During the 20th century, masters of propaganda like Adolf Hitler and Joseph Goebbels made lying into an art form. Goebbels’ technique was based on one assumption: “A lie told once remains a lie but a lie told a thousand times becomes the truth.” Hitler described the art of lying in one of the more sophisticated parts of his book Mein Kampf, and explained that people believe big lies easily in comparison to small ones, since “they themselves lie in little things, but would be ashamed of lies that were too big. Such a falsehood will never enter their heads and they will not be able to believe in the possibility of such monstrous effrontery and infamous misrepresentation in others...”
In other words: if you lie, go big.
Perhaps the best example for how true Hitler’s assumption was, lies in the career of his sworn enemy Joseph Stalin. The Soviet tyrant was one of history’s biggest murderers, and his victims probably number more than those of Hitler. Yet, in his lifetime he managed to persuade whole nations—including intellectuals, journalists and leading scientists—that he was humanity’s saviour.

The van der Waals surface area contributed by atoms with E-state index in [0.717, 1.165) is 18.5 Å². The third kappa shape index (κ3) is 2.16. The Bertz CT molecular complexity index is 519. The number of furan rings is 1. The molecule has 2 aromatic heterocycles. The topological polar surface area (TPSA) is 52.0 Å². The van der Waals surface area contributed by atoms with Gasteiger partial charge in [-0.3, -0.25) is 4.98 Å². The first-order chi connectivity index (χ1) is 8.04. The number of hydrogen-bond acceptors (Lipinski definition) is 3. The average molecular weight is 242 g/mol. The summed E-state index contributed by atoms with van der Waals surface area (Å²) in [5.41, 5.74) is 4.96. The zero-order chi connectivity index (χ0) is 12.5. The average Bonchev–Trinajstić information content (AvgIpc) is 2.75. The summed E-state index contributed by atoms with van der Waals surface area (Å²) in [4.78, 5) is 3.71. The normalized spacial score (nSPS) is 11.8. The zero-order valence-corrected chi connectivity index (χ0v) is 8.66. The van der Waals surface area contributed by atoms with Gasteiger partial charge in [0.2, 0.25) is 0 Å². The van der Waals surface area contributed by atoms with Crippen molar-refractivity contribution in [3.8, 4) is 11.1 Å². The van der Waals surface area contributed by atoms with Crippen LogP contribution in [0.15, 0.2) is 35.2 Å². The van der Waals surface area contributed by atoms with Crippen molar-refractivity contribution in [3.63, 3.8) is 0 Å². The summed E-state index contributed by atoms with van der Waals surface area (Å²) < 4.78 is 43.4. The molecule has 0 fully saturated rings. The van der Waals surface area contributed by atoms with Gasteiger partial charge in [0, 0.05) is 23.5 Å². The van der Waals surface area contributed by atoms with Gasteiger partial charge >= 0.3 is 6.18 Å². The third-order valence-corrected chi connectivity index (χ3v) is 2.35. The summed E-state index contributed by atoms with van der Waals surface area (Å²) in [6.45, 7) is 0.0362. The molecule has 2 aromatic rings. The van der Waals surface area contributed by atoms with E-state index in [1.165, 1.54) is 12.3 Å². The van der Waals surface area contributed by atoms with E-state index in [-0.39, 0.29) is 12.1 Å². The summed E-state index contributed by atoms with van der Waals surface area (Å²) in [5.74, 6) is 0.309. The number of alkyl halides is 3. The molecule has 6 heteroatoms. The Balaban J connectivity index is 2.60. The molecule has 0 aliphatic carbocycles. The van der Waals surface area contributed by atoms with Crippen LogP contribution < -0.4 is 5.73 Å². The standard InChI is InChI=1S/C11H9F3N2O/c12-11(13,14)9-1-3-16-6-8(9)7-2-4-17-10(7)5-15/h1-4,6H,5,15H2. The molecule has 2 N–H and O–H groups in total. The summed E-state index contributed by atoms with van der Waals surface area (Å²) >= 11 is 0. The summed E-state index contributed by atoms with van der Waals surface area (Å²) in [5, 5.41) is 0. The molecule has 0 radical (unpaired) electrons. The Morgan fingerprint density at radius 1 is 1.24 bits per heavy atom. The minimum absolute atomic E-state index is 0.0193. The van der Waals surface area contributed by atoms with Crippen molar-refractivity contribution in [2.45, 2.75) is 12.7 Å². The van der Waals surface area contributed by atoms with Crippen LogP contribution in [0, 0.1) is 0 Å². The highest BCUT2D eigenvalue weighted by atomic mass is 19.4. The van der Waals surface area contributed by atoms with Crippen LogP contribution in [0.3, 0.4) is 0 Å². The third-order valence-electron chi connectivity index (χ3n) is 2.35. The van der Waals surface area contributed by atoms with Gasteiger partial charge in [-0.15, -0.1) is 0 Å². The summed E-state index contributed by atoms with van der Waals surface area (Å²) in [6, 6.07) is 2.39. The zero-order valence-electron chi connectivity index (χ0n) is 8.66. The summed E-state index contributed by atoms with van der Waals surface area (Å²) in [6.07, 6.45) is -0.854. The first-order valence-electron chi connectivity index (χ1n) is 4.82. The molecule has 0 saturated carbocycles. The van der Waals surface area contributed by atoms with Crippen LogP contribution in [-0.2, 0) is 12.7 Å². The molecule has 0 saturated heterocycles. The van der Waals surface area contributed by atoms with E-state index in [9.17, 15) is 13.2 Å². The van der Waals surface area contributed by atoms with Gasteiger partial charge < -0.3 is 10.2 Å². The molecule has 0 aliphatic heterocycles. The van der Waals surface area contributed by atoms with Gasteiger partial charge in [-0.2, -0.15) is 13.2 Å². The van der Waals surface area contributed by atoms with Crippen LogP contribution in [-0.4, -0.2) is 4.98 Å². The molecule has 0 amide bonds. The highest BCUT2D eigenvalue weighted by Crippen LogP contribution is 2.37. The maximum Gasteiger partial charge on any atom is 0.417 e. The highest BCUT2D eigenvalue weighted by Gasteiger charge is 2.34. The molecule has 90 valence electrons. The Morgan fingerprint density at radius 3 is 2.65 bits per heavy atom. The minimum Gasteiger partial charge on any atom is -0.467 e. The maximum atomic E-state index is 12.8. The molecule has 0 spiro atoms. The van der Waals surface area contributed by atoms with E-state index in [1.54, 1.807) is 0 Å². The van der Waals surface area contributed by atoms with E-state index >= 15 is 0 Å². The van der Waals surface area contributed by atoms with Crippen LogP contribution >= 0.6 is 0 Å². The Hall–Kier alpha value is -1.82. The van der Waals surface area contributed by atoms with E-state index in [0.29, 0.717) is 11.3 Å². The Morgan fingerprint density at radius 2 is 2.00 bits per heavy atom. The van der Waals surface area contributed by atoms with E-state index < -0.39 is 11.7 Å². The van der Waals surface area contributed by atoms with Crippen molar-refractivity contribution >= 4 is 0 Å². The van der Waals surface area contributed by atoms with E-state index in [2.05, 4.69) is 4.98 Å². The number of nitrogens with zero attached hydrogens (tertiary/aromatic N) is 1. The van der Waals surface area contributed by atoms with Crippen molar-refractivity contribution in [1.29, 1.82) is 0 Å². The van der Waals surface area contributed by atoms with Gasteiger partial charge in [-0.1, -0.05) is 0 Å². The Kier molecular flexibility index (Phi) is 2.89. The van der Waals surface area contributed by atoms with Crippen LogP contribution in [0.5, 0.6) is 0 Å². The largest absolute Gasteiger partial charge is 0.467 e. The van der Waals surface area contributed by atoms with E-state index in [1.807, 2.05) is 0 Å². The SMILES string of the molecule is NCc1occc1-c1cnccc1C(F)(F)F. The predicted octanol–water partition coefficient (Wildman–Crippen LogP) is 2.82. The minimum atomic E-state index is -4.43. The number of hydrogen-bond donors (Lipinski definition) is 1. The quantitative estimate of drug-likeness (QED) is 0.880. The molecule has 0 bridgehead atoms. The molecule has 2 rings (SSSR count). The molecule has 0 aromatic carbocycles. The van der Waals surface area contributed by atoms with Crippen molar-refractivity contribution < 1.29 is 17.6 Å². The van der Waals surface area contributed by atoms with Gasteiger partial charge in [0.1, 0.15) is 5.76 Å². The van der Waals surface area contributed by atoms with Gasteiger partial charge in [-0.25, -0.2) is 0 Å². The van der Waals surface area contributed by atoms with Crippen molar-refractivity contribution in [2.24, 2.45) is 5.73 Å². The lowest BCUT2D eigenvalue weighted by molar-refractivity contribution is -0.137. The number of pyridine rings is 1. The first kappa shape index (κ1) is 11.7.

Nowadays, Vladimir Putin is having trouble hiding his responsibility for thousands of deaths in Ukraine whereas Stalin deceived a large part of the world regarding the death of millions.
When Stalin died in May 1953, Israel’s United Workers Party (then the second largest party in the Knesset, that later morphed into a part of Meretz) published a long obituary, saying that “the United Workers Party of Israel was horrified to hear of the grave disaster that befell the Soviet Union, world proletariat and and all of advanced mankind, with the great leader and military man Joseph Vissarionovich Stalin being taken away from us.” The obituary called him “captain of the world’s peace movement,” and said that “we hope that his historic work will lead generations to come.”